Build-wise the lens is made from a magnesium alloy, and it is sturdy but not too cumbersome – without the plastic feel that you get on some longer modern mirrorless lenses in a bid to reduce weight. Thanks to weather-sealing at no less than 19 locations, you should be able to operate the lens in rain, dust and chilly conditions down to -10 degrees Celsius.
Fujinon XF150-600mmF5.6-8 R LM OIS WR: Performance
Sheer reach is the name of the game with the Fujinon XF150-600mmF5.6-8 R LM OIS WR, and on that front, it delivers in spades. The zoom mechanism feels smooth throughout the entire range, and it's near silent, which is exactly what you want if you're stalking skittish wildlife in the field and don't want to alert it to your presence.
The 5-axis stabilization mechanism does a very decent job of keeping shots sharper towards the far end of the zoom range, and our results were acceptable at 600mm even when the light levels were poor – and the rain was pouring too.
Obviously this is a slower lens, at f/5.6-8, so we can't deny that's a very limiting factor in many situations. It means that you need to boost your ISO or slow the shutter to work in challenging light – but when doing the latter, the aforementioned stabilization (made brilliant-er when using a stabilized Fujifilm body) should generally make a difference.
Fujinon XF150-600mm F5.6-8 R LM OIS WR: Lab results
We run a range of lab tests under controlled conditions, using the Imatest Master testing suite. Photos of test charts are taken across the range of apertures and zooms (where available), then analyzed for sharpness, distortion and chromatic aberrations.
We use Imatest SFR (spatial frequency response) charts and analysis software to plot lens resolution at the center of the image frame, corners and mid-point distances, across the range of aperture settings and, with zoom lenses, at four different focal lengths. The tests also measure distortion and color fringing (chromatic aberration).
Firstly, let's address the elephant in the room: we couldn't lab test the XF 150-600mm at the full 600mm. Most 150-600mm are full-frame optics, whereas the XF 150-600mm is made for APS-C cameras, meaning that '600mm' translates to around 900mm in full-frame terms. Consequently, even utilising the maximum length of our test facility - 20 meters - we could only zoom in as far as 580mm while still maintaining the correct framing of our test chart.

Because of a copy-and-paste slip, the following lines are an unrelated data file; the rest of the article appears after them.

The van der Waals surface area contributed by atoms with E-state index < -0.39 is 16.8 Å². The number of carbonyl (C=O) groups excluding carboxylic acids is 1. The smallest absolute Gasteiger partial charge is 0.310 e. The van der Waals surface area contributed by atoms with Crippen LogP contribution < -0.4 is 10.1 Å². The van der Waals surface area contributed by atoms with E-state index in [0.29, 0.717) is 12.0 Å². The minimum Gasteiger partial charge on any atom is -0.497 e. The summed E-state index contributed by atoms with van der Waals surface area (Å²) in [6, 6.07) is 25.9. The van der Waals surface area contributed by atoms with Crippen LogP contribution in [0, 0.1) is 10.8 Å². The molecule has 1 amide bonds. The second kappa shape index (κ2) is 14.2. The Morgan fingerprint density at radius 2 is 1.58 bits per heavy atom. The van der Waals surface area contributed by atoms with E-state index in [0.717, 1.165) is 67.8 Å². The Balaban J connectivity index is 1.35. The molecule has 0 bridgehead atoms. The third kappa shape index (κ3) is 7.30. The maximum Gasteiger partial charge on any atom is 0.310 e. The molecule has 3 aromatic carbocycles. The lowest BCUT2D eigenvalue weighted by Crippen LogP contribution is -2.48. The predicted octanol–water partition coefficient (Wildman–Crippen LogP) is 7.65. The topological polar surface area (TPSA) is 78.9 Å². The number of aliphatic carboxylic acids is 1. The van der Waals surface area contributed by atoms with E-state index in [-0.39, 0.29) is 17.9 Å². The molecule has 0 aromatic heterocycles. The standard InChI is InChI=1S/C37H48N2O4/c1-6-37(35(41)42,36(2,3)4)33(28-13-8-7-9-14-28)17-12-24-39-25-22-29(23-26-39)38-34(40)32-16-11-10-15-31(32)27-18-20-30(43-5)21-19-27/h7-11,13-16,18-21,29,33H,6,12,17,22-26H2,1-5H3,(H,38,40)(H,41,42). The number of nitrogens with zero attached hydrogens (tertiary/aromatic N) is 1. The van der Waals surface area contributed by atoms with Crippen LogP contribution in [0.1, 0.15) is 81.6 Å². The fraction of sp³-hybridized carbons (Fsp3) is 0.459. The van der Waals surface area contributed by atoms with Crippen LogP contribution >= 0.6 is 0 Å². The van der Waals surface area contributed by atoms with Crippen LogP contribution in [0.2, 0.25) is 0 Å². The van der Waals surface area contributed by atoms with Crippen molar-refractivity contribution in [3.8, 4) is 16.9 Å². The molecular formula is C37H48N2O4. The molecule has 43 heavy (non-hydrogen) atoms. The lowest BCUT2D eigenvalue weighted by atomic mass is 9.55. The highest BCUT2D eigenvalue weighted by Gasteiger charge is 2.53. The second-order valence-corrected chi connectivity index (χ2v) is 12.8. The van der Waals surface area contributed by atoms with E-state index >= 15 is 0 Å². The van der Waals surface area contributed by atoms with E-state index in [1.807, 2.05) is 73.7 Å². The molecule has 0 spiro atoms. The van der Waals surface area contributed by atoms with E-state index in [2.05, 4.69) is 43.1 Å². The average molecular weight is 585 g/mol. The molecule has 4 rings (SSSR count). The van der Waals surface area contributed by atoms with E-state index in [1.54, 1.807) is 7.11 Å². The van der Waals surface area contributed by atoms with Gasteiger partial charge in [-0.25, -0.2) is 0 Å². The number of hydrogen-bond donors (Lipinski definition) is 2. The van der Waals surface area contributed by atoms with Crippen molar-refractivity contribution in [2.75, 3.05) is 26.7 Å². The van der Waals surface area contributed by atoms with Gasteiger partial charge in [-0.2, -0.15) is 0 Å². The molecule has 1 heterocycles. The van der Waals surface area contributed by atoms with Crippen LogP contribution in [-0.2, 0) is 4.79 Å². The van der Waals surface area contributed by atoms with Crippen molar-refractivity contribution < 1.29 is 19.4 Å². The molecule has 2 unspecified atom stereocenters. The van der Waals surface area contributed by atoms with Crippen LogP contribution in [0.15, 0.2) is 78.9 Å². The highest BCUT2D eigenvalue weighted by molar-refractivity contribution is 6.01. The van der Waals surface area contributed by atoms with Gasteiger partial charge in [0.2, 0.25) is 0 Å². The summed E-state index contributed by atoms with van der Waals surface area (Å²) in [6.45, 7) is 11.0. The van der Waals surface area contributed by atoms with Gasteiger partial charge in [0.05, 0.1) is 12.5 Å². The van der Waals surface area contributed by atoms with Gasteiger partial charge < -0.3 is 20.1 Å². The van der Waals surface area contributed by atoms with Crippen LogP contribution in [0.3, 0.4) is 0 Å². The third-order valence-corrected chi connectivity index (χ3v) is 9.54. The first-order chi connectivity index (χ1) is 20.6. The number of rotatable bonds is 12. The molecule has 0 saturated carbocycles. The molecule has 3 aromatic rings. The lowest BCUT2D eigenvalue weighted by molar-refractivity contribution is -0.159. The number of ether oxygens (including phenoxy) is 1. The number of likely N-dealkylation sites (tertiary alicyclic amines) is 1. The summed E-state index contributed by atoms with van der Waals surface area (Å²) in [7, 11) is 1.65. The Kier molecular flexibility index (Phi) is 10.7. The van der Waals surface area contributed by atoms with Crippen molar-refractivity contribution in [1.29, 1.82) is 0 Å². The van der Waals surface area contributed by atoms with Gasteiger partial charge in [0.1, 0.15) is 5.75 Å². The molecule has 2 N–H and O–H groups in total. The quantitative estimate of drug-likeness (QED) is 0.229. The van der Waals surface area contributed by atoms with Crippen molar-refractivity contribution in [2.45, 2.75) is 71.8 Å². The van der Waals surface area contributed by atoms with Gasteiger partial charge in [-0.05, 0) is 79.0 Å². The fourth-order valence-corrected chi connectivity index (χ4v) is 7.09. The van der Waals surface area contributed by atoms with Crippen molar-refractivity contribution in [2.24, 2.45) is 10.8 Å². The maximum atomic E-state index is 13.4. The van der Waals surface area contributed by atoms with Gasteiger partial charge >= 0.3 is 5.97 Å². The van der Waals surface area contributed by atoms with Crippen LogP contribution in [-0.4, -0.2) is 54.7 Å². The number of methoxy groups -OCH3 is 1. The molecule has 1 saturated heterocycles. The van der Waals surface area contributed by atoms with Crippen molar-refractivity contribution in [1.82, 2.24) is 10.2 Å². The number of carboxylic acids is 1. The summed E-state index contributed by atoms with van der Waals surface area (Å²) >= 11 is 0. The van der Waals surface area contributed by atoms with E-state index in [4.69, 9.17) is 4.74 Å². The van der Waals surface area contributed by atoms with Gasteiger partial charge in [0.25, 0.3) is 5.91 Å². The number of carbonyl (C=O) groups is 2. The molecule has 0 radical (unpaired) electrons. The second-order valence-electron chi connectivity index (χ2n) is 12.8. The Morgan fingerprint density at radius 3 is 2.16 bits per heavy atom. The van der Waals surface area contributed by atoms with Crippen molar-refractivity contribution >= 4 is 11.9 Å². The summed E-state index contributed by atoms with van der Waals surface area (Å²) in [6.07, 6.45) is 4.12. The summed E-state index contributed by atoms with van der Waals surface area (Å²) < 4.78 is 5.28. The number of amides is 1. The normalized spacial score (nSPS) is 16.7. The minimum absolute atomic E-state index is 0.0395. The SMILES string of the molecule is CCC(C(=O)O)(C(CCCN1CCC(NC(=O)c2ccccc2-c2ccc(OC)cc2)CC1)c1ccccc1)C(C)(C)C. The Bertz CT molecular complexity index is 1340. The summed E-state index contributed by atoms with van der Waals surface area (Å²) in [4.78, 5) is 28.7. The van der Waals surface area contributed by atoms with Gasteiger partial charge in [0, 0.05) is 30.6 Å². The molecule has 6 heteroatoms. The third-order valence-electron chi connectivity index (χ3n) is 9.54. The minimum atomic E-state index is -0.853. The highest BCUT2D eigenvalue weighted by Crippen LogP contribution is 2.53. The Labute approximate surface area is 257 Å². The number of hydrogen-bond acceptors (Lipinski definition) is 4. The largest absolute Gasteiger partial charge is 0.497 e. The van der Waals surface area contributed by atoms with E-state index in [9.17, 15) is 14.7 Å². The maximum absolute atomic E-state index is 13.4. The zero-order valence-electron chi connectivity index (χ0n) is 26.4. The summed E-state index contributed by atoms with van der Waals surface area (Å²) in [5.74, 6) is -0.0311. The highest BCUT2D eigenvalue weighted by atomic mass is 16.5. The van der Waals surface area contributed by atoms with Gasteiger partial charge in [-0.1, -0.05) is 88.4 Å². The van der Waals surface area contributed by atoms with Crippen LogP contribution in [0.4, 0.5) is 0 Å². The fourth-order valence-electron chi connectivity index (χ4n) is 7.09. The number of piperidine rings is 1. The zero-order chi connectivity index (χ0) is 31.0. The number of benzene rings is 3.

Even so, this was enough to reveal that the Fujinon XF 150-600mm (or at least our test sample) isn't the sharpest when zoomed right in, although shots taken at this focal length aren't distractingly soft. In the 150-400mm range the lens is satisfyingly sharp in the central region. Corner sharpness is a little softer, but if you're shooting sports or wildlife, where the subject only fills the centre of frame, you're likely to have a blurred background anyway.
Fringing:(opens in new tab)
Color fringing is well controlled at all tested focal lengths and apertures, staying well below a level that would be easily noticeable.
Distortion:(opens in new tab)
Since Fujifilm bodies automatically correct optical distortion, and this cannot be disabled, it's little surprise the XF 150-600mm generates no noticeable distortion at any focal length.
Fujinon XF150-600mm F5.6-8 R LM OIS WR: Early verdict
The XF150-600mm F5.6-8 R LM OIS WR has really opened up the playing field when it comes to the X-mount. The professional (or advanced amateur) photographers that Fujifilm is aiming at don't just want a long lens – they want an easy to carry, affordable and fast focusing long lens. On the whole, the XF150-600mm is exactly that, and it's even priced accessibly.
The lens is designed to get you closer to subjects that are small, speedy or downright elusive. It is a fantastic super telephoto for the X-mount, though it's not perfect. The maximum lens aperture isn't a little slow, placing extra reliance on image stabilization, and the sharpness of our test lens was disappointing when zoomed right in.
Nevertheless, if you're an X-mount shooter wanting a lens that can get you closer than ever to sports action or wildlife, the XF150-600mm is great value for the sheer reach it offers in such a portable package.
Fujifilm X-H2S review (opens in new tab)
The best Fujifilm camera (opens in new tab)
The best Fujifilm lenses (opens in new tab)